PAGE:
Instead of charging my devices over dinner and carrying on, I checked into an upstairs room to get a good sleep. I hated myself for calling it quits so early while others continued, and berated my decision even as my head touched down on the pillow—the beginning of a toxic interior dialogue that would ramp up as the race carried on.
Unlike my weepy eye, it’s not so easy to identify maladies of the mind. Even as I was experiencing it, I was unable to make sense of my deteriorating mental state. If only I’d been willing to extend some grace. To see that, despite my blunders, I was still outpacing all my previous efforts by a longshot, accumulating more distance and elevation in less time than ever before.
The Highest Of Highs
Thankfully, the Transcontinental wasn’t all navigational mishaps, downpours, and negative self-talk. The unrelenting adventure kept me on my toes and wanting more.
When I didn’t wind up lost, I relished my experiences on Europe’s less-trafficked back roads: discovering wild horses on Croatian hillsides and Serbia’s picaresque farming communities on gravel double track. The highs—which oftentimes coincided with geographical highpoints—proved sufficient to carry me through the valleys of despair I found myself wallowing in.
From the heart-singing elation overlooking green folds of hillside at CP1 in Krupka, to the wild enchanting views on top of Passo di Gavia—at 8,599 feet, the highest pass in the Italian Alps. Despite accidentally ingesting not one, but two refreshing radler beers at CP3 in Pluzine (I mistook alcohol content for juice percentage, I swear!) I still relished my time in Montenegro’s Durmitor, the road zigzagging uphill through a series of incredible rough-hewn tunnels before arriving at a high plateau of jutting rock striations and rolling pasture.
But most memorable was ascending Romania’s Transalpina after sundown. At the end of another hard day (marked by frequent stops for ice cream) I was feeling low, frustrated by the busy roads, sweltering heat, and my own inability to cope.
But just as the sun dipped out of sight, I rallied. In the cool breeze, I inched up the climb—a miniscule dot on the sweeping road—my failing light barely illuminating the terrain ahead.
Yet in those quiet movements of the night, I finally felt at ease, and accepted my fate of tackling yet another mountain pass on dead-tired legs. During those hours climbing Transalpina en route to CP4, I felt stronger than ever. I felt unstoppable.
A similar shift toward acceptance coaxed me back on the bike that final night in the Balkan Mountains. Splayed out in the rubble after my meltdown, a stillness washed over me. No longer in motion, I tuned into the steady rhythm of my heart. A breeze whisked the heat from my face and stirred tall grasses surrounding my toppled bike.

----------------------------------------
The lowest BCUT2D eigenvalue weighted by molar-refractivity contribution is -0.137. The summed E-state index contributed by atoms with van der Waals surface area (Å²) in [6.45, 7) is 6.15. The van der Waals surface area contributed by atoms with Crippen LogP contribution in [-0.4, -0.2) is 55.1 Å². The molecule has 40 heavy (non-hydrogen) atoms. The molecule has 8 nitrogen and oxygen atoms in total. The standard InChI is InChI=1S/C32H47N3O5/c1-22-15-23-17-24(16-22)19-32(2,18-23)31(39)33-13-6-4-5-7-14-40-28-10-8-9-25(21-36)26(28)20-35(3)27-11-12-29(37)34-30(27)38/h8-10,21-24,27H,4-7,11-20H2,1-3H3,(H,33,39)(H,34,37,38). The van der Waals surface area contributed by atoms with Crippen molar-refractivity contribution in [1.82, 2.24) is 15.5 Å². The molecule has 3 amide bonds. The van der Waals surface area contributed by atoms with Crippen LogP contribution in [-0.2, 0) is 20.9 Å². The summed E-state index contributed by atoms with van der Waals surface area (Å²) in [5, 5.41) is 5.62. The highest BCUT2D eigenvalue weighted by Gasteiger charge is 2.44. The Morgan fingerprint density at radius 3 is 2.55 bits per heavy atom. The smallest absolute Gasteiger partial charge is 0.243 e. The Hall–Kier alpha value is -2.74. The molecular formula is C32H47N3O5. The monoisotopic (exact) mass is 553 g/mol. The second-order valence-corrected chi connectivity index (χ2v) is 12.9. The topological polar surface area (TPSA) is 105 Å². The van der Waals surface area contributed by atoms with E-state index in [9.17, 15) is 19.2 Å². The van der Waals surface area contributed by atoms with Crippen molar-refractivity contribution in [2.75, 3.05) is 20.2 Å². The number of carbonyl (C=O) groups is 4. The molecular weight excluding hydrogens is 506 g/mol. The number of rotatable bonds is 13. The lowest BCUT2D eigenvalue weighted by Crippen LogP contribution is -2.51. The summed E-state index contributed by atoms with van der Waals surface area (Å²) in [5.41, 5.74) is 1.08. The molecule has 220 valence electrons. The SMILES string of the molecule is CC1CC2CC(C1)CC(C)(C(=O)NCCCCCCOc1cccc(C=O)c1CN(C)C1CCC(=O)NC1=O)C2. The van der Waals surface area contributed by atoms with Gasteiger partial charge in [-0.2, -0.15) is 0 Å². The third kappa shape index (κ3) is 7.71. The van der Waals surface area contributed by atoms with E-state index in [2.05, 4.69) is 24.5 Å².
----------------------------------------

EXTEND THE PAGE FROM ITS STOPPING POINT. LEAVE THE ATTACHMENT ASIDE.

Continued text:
I was still not okay. I had confronted something dark within: a well of self-doubt and inner angst. On most days, the darkness remained contained.
But over the last two weeks it had spilled over, contaminating my inner psyche. Voicing harsh criticisms when what I needed most was a cheerleader—or a voice of reason.
I peeled myself from the pavement and shook out my legs. Only by moving forward would I get through this. So, I saddled up and set back out under the glimmering starlight.
I crossed the finish line of the Transcontinental at 3:51 am. Utterly spent and covered in snot, grime, and soda.
Instead of tucking into a well-deserved bed, I collapsed on the lawn of the Burgas Beach Resort inside my SOL bivy bag, surrounded by the dozen other finishers who couldn’t find a hotel room. It wasn’t until the following morning when I awoke to the sun’s first piercing rays that I finally saw the light enough to appreciate what I’d accomplished. It had taken me just over twelve days to cycle across the continent—and up until that moment on the grass, I didn’t really think I’d done anything special.
Though barely eight o’clock, already the nearby pathway saw a steady stream of holidaymakers en route to the beach. I couldn’t hole up inside my sweltering bivy much longer, but I needed a moment to let this achievement sink in.
My heart swelled with pride. I’d navigated from Belgium to Bulgaria on a route that I alone had pieced together.
Though I didn’t set any speed records, I finished 33rd of 250 starters, and rounded out the female podium as third across the line. As I gazed into an impeccably blue sky, I recognized myself as both a determined athlete and a fierce competitor.
But how come I couldn’t see those things in the thick of it? I flexed my feet as gritty bodies crinkled out of bivy bags around me. I’d lost touch with myself out there—couldn’t think clearly. In pushing my limits, I pushed away reason as well.
Perhaps if I had prioritized self-care—sleep, hygiene, nutritious food—I might have fared better. Or maybe if I’d slowed down enough to weigh my options, I could have avoided the rash decisions I’d later beat myself up about.
Though it was too late for a re-do, I still had several days to kick around Burgas before the finishers’ party. Plenty of time to treat myself and indulge in everything I’d been deprived of: sleeping in, loafing around the beach, and swapping stories with fellow finishers in sidewalk cafes.
While I couldn’t alter the past, my downtime in the Bulgarian Riviera offered an opportunity to reconnect with the parts of myself I’d lost touch with as I raced across a continent, and consider what I’d need to do differently to maintain a healthier state of mind in the future.
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About The Author
Meaghan Hackinen is a bikepacker, writer and adventure seeker whose two-wheeled adventures have taken her from Haida Gwaii to Mexico’s high plateaus, across Canada and the United States, and from North Cape to Tarifa along some of Europe’s highest paved roads. Her debut travel memoir, South Away: The Pacific Coast on Two Wheels (NeWest Press, 2019) was a finalist for two Canadian book awards. You can find her exploring the back roads in British Columbia’s beautiful Okanagan Valley or on Instagram at @meaghanhackinen.